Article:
Marketers are Spending Money in All the Wrong Places

Have you seen the cover story of Harvard Business Review’s latest issue? It was all about…you guessed it…brand advocacy!

It's called, “Branding in the Digital Age: You’re Spending Your Money in All the Wrong Places” by David C. Edelman (Principal, McKinsey & Company.)

The article highlights the “consumer decision journey” (CDJ), developed by David Court (McKinsey & Company) from studying purchase decisions of about 20,000 consumers across five different industries and three continents.

Four Stages of the “consumer decision journey”:

  1. Consider- consumer considers products/brands attributed to various stimuli (exposure to ads or store displays, encounter at a friend’s house, etc)
  2. Evaluate- consumer seeks input from peers, review sites, retailers, and the brand/competitors to the brand
  3. Buy- consumers often put off a purchase decision until they’re actually in the store, making placement, packaging, pricing, etc very important
  4. Enjoy, advocate, bond- when pleased with the purchase, consumers will advocate the product/brand by recommending it to others. As the bond between the consumer and brand becomes stronger, consumers will enter an “enjoy-advocate-buy” loop that skips the consider and evaluate stage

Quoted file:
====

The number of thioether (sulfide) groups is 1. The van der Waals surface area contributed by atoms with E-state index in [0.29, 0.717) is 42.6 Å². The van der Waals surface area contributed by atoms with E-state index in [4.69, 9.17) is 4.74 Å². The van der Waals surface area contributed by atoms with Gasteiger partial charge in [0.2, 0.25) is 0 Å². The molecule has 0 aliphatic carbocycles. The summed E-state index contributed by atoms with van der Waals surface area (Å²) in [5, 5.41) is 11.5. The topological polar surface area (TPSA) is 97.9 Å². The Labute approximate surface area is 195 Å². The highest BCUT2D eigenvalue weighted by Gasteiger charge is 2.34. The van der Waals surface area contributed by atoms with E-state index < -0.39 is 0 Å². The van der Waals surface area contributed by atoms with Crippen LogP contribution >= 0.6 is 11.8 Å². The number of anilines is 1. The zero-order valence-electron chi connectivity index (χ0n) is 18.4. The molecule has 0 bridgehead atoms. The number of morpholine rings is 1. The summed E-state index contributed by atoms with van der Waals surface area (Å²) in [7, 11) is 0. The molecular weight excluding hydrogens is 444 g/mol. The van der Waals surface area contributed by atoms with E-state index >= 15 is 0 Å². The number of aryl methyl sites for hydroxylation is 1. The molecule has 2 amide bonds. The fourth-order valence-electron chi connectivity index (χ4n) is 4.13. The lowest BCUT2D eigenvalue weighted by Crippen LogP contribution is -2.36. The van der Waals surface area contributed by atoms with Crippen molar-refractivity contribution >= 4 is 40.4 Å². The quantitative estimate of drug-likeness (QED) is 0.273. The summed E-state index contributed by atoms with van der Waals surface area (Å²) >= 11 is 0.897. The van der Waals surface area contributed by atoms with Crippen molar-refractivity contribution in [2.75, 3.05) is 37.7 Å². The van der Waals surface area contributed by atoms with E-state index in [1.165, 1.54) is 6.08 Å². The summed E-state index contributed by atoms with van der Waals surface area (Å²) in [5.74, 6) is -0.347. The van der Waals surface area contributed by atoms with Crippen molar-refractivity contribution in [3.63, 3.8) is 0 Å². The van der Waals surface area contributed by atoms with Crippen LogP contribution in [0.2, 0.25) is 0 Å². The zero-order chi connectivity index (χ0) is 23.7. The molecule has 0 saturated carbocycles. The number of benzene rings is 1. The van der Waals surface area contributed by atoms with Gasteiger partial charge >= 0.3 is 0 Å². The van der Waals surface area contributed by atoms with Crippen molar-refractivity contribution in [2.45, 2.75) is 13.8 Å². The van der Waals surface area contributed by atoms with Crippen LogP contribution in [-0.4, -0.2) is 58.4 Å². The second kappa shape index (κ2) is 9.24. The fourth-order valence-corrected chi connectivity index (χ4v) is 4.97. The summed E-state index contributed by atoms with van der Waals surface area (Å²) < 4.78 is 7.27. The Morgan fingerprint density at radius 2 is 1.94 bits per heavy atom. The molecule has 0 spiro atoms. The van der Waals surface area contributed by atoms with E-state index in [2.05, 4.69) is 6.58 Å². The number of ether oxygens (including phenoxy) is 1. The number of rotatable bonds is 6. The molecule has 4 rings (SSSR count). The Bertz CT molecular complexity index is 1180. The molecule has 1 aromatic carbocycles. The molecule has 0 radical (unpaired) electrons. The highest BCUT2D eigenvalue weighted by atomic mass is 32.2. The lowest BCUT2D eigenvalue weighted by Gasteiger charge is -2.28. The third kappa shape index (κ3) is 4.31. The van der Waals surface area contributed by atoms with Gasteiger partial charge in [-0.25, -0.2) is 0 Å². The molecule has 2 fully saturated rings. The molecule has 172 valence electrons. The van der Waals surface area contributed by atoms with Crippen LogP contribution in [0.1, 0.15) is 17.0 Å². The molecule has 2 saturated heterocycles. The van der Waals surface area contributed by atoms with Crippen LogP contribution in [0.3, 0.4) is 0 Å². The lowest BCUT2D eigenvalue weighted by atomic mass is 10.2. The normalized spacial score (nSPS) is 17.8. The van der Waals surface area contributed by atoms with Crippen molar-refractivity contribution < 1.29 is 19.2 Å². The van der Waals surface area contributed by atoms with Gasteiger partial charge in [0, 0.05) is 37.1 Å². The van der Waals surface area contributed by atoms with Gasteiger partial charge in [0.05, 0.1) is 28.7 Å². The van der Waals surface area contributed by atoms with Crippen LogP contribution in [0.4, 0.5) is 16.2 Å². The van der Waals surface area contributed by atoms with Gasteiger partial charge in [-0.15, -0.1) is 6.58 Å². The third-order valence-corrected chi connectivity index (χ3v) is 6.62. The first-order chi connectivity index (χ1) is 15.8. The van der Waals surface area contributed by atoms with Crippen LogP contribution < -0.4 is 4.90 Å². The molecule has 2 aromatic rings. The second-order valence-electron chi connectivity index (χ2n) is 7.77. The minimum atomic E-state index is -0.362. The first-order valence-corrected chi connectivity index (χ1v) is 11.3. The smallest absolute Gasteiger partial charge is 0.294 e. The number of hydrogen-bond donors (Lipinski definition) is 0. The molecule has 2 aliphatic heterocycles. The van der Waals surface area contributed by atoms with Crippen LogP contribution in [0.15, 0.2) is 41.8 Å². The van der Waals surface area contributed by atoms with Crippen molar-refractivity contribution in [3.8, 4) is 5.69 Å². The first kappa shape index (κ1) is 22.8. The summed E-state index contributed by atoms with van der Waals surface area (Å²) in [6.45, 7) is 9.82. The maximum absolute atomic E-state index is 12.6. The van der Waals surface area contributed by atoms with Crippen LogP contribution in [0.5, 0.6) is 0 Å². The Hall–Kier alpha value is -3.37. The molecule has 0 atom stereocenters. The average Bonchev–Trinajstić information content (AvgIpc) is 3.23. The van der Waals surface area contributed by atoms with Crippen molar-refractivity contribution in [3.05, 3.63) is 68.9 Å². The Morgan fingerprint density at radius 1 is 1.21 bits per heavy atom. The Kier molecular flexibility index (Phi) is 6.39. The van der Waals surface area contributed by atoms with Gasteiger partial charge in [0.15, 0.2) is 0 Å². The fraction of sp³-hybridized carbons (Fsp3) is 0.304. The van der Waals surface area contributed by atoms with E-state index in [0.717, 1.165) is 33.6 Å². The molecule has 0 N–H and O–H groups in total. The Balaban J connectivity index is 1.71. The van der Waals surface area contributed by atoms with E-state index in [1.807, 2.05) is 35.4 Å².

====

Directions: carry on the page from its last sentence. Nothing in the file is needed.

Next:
David Edelman makes a critical point: The traditional sales funnel is outdated; it ignores the enjoy-advocate-bond stage and the shifting nature of consumer engagement in general. People like to talk about products and brands- they write reviews, create testimonials, recommend products to others, and more. In fact, the average American consumer discusses brands 56 times per week; 62% of these discussions are positive (Keller Fay, 2010.)

But check this out: 70%-90% of marketing budgets go to advertising and retail promotions that hit consumers at the consider and buy stages, yet consumers are often most influenced by the evaluate and enjoy-advocate-bond stages (McKinsey.)

Why aren’t marketers spending money on driving advocacy?